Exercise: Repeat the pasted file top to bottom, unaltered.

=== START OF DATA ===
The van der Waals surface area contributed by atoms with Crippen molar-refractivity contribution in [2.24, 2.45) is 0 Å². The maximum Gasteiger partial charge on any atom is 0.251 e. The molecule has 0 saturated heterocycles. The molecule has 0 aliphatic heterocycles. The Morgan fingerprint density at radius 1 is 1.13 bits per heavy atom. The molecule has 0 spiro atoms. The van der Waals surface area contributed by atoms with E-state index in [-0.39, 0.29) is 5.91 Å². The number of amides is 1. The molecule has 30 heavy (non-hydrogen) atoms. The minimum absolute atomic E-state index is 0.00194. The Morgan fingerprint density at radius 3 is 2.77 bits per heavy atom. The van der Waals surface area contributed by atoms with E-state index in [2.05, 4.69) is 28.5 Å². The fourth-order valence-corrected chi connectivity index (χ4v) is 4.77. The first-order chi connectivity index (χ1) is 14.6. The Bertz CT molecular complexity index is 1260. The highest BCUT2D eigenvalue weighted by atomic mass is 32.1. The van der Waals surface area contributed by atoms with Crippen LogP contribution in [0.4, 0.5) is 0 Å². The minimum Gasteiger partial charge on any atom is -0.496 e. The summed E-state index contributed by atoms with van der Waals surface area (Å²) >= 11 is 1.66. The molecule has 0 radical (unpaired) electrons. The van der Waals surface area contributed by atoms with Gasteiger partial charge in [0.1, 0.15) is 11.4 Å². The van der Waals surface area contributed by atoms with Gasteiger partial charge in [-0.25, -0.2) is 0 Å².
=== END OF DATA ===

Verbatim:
The van der Waals surface area contributed by atoms with Crippen molar-refractivity contribution in [2.24, 2.45) is 0 Å². The maximum Gasteiger partial charge on any atom is 0.251 e. The molecule has 0 saturated heterocycles. The molecule has 0 aliphatic heterocycles. The Morgan fingerprint density at radius 1 is 1.13 bits per heavy atom. The molecule has 0 spiro atoms. The van der Waals surface area contributed by atoms with E-state index in [-0.39, 0.29) is 5.91 Å². The number of amides is 1. The molecule has 30 heavy (non-hydrogen) atoms. The minimum absolute atomic E-state index is 0.00194. The Morgan fingerprint density at radius 3 is 2.77 bits per heavy atom. The van der Waals surface area contributed by atoms with E-state index in [2.05, 4.69) is 28.5 Å². The fourth-order valence-corrected chi connectivity index (χ4v) is 4.77. The first-order chi connectivity index (χ1) is 14.6. The Bertz CT molecular complexity index is 1260. The highest BCUT2D eigenvalue weighted by atomic mass is 32.1. The van der Waals surface area contributed by atoms with Crippen LogP contribution in [0.4, 0.5) is 0 Å². The minimum Gasteiger partial charge on any atom is -0.496 e. The summed E-state index contributed by atoms with van der Waals surface area (Å²) >= 11 is 1.66. The molecule has 0 radical (unpaired) electrons. The van der Waals surface area contributed by atoms with Gasteiger partial charge in [0.1, 0.15) is 11.4 Å². The van der Waals surface area contributed by atoms with Gasteiger partial charge in [-0.25, -0.2) is 0 Å².